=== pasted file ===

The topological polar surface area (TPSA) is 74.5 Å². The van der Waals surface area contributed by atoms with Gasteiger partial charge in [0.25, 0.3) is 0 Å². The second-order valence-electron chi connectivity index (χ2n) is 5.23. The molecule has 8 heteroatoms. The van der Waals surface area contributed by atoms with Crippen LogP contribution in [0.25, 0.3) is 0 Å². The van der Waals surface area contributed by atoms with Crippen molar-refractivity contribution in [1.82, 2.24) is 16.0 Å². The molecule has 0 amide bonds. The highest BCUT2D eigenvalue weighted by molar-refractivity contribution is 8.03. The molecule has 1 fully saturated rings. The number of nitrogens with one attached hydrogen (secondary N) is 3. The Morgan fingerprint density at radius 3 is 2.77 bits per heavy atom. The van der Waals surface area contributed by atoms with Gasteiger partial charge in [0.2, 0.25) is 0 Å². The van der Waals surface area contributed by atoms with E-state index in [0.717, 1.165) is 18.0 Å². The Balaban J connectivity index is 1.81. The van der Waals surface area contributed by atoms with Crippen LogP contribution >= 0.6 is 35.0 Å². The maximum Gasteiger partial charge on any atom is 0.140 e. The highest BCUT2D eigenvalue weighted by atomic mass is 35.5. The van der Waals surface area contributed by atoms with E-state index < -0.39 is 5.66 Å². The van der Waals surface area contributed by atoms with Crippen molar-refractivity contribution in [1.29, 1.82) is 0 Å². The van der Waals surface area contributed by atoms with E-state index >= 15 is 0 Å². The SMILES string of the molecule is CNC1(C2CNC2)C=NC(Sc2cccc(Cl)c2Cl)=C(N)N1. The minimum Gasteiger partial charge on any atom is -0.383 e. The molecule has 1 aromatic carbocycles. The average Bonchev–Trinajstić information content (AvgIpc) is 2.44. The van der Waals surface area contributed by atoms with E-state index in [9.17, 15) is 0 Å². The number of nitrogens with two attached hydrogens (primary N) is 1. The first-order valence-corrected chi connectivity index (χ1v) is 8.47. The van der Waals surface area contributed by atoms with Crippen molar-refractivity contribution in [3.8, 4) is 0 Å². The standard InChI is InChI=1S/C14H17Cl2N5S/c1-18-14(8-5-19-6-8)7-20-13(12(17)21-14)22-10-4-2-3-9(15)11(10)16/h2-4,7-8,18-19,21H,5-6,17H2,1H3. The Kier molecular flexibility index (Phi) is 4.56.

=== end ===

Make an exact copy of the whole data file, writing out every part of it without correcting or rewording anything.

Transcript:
The topological polar surface area (TPSA) is 74.5 Å². The van der Waals surface area contributed by atoms with Gasteiger partial charge in [0.25, 0.3) is 0 Å². The second-order valence-electron chi connectivity index (χ2n) is 5.23. The molecule has 8 heteroatoms. The van der Waals surface area contributed by atoms with Crippen LogP contribution in [0.25, 0.3) is 0 Å². The van der Waals surface area contributed by atoms with Crippen molar-refractivity contribution in [1.82, 2.24) is 16.0 Å². The molecule has 0 amide bonds. The highest BCUT2D eigenvalue weighted by molar-refractivity contribution is 8.03. The molecule has 1 fully saturated rings. The number of nitrogens with one attached hydrogen (secondary N) is 3. The Morgan fingerprint density at radius 3 is 2.77 bits per heavy atom. The van der Waals surface area contributed by atoms with Gasteiger partial charge in [0.2, 0.25) is 0 Å². The van der Waals surface area contributed by atoms with E-state index in [0.717, 1.165) is 18.0 Å². The Balaban J connectivity index is 1.81. The van der Waals surface area contributed by atoms with Crippen LogP contribution >= 0.6 is 35.0 Å². The maximum Gasteiger partial charge on any atom is 0.140 e. The highest BCUT2D eigenvalue weighted by atomic mass is 35.5. The van der Waals surface area contributed by atoms with E-state index < -0.39 is 5.66 Å². The van der Waals surface area contributed by atoms with Crippen molar-refractivity contribution in [1.29, 1.82) is 0 Å². The van der Waals surface area contributed by atoms with E-state index >= 15 is 0 Å². The SMILES string of the molecule is CNC1(C2CNC2)C=NC(Sc2cccc(Cl)c2Cl)=C(N)N1. The minimum Gasteiger partial charge on any atom is -0.383 e. The molecule has 1 aromatic carbocycles. The average Bonchev–Trinajstić information content (AvgIpc) is 2.44. The van der Waals surface area contributed by atoms with E-state index in [9.17, 15) is 0 Å². The number of nitrogens with two attached hydrogens (primary N) is 1. The first-order valence-corrected chi connectivity index (χ1v) is 8.47. The van der Waals surface area contributed by atoms with Crippen molar-refractivity contribution in [3.8, 4) is 0 Å². The standard InChI is InChI=1S/C14H17Cl2N5S/c1-18-14(8-5-19-6-8)7-20-13(12(17)21-14)22-10-4-2-3-9(15)11(10)16/h2-4,7-8,18-19,21H,5-6,17H2,1H3. The Kier molecular flexibility index (Phi) is 4.56.